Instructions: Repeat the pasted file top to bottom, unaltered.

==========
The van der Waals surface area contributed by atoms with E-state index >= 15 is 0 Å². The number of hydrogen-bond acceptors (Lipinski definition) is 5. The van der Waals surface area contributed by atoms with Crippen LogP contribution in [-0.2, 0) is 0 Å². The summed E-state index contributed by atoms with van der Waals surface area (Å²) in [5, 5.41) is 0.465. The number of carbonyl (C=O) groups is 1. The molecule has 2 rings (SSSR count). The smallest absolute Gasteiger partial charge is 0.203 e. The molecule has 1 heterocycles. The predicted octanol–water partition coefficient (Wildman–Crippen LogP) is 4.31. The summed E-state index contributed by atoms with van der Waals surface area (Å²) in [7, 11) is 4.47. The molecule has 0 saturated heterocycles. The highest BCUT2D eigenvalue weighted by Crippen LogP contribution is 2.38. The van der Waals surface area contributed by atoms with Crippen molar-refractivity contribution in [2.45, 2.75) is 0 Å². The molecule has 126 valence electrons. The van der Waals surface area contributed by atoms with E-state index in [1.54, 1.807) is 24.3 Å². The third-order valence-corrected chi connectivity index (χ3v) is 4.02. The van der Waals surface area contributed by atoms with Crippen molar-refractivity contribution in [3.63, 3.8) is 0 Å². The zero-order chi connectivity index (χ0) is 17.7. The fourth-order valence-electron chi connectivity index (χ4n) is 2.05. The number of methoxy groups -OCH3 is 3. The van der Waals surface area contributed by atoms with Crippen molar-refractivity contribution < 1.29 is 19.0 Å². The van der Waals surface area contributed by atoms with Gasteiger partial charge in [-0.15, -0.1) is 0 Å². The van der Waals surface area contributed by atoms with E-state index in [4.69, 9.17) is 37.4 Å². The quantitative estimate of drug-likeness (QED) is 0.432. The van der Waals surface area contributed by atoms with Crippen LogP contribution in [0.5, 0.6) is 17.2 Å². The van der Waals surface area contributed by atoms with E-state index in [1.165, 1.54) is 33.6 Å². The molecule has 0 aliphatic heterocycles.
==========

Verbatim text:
The van der Waals surface area contributed by atoms with E-state index >= 15 is 0 Å². The number of hydrogen-bond acceptors (Lipinski definition) is 5. The van der Waals surface area contributed by atoms with Crippen LogP contribution in [-0.2, 0) is 0 Å². The summed E-state index contributed by atoms with van der Waals surface area (Å²) in [5, 5.41) is 0.465. The number of carbonyl (C=O) groups is 1. The molecule has 2 rings (SSSR count). The smallest absolute Gasteiger partial charge is 0.203 e. The molecule has 1 heterocycles. The predicted octanol–water partition coefficient (Wildman–Crippen LogP) is 4.31. The summed E-state index contributed by atoms with van der Waals surface area (Å²) in [7, 11) is 4.47. The molecule has 0 saturated heterocycles. The highest BCUT2D eigenvalue weighted by Crippen LogP contribution is 2.38. The van der Waals surface area contributed by atoms with Crippen molar-refractivity contribution in [2.45, 2.75) is 0 Å². The molecule has 126 valence electrons. The van der Waals surface area contributed by atoms with E-state index in [1.54, 1.807) is 24.3 Å². The third-order valence-corrected chi connectivity index (χ3v) is 4.02. The van der Waals surface area contributed by atoms with Crippen molar-refractivity contribution in [3.63, 3.8) is 0 Å². The zero-order chi connectivity index (χ0) is 17.7. The fourth-order valence-electron chi connectivity index (χ4n) is 2.05. The number of methoxy groups -OCH3 is 3. The van der Waals surface area contributed by atoms with Crippen molar-refractivity contribution < 1.29 is 19.0 Å². The van der Waals surface area contributed by atoms with Gasteiger partial charge in [-0.15, -0.1) is 0 Å². The van der Waals surface area contributed by atoms with E-state index in [4.69, 9.17) is 37.4 Å². The quantitative estimate of drug-likeness (QED) is 0.432. The van der Waals surface area contributed by atoms with Crippen LogP contribution in [0.5, 0.6) is 17.2 Å². The van der Waals surface area contributed by atoms with E-state index in [1.165, 1.54) is 33.6 Å². The molecule has 0 aliphatic heterocycles.